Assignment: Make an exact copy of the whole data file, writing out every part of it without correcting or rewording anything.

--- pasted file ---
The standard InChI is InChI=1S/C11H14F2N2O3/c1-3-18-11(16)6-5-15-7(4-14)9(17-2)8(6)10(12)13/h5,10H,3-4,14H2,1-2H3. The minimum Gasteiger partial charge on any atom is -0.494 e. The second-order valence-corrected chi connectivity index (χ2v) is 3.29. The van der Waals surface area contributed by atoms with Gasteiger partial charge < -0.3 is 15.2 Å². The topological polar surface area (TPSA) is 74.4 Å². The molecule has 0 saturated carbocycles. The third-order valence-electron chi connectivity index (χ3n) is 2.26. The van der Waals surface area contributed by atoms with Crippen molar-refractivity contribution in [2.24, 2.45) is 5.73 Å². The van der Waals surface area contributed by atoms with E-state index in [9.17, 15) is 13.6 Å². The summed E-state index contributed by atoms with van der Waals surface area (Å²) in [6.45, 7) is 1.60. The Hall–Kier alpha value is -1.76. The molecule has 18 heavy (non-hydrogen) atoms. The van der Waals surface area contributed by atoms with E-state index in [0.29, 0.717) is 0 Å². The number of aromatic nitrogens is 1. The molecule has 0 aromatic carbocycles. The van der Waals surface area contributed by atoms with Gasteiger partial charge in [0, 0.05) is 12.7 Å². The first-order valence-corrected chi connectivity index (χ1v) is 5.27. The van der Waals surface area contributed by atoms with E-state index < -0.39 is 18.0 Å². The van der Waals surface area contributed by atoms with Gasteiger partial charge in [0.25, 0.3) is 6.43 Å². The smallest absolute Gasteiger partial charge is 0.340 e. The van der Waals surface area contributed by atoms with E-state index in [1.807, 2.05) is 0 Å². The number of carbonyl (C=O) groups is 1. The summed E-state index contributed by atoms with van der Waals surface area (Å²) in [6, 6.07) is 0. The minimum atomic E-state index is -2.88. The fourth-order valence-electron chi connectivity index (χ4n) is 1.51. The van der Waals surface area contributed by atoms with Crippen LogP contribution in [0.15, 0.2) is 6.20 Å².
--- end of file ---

The standard InChI is InChI=1S/C11H14F2N2O3/c1-3-18-11(16)6-5-15-7(4-14)9(17-2)8(6)10(12)13/h5,10H,3-4,14H2,1-2H3. The minimum Gasteiger partial charge on any atom is -0.494 e. The second-order valence-corrected chi connectivity index (χ2v) is 3.29. The van der Waals surface area contributed by atoms with Gasteiger partial charge < -0.3 is 15.2 Å². The topological polar surface area (TPSA) is 74.4 Å². The molecule has 0 saturated carbocycles. The third-order valence-electron chi connectivity index (χ3n) is 2.26. The van der Waals surface area contributed by atoms with Crippen molar-refractivity contribution in [2.24, 2.45) is 5.73 Å². The van der Waals surface area contributed by atoms with E-state index in [9.17, 15) is 13.6 Å². The summed E-state index contributed by atoms with van der Waals surface area (Å²) in [6.45, 7) is 1.60. The Hall–Kier alpha value is -1.76. The molecule has 18 heavy (non-hydrogen) atoms. The van der Waals surface area contributed by atoms with E-state index in [0.29, 0.717) is 0 Å². The number of aromatic nitrogens is 1. The molecule has 0 aromatic carbocycles. The van der Waals surface area contributed by atoms with Gasteiger partial charge in [0, 0.05) is 12.7 Å². The first-order valence-corrected chi connectivity index (χ1v) is 5.27. The van der Waals surface area contributed by atoms with E-state index < -0.39 is 18.0 Å². The van der Waals surface area contributed by atoms with Gasteiger partial charge in [0.25, 0.3) is 6.43 Å². The smallest absolute Gasteiger partial charge is 0.340 e. The van der Waals surface area contributed by atoms with E-state index in [1.807, 2.05) is 0 Å². The number of carbonyl (C=O) groups is 1. The summed E-state index contributed by atoms with van der Waals surface area (Å²) in [6, 6.07) is 0. The minimum atomic E-state index is -2.88. The fourth-order valence-electron chi connectivity index (χ4n) is 1.51. The van der Waals surface area contributed by atoms with Crippen LogP contribution in [0.15, 0.2) is 6.20 Å².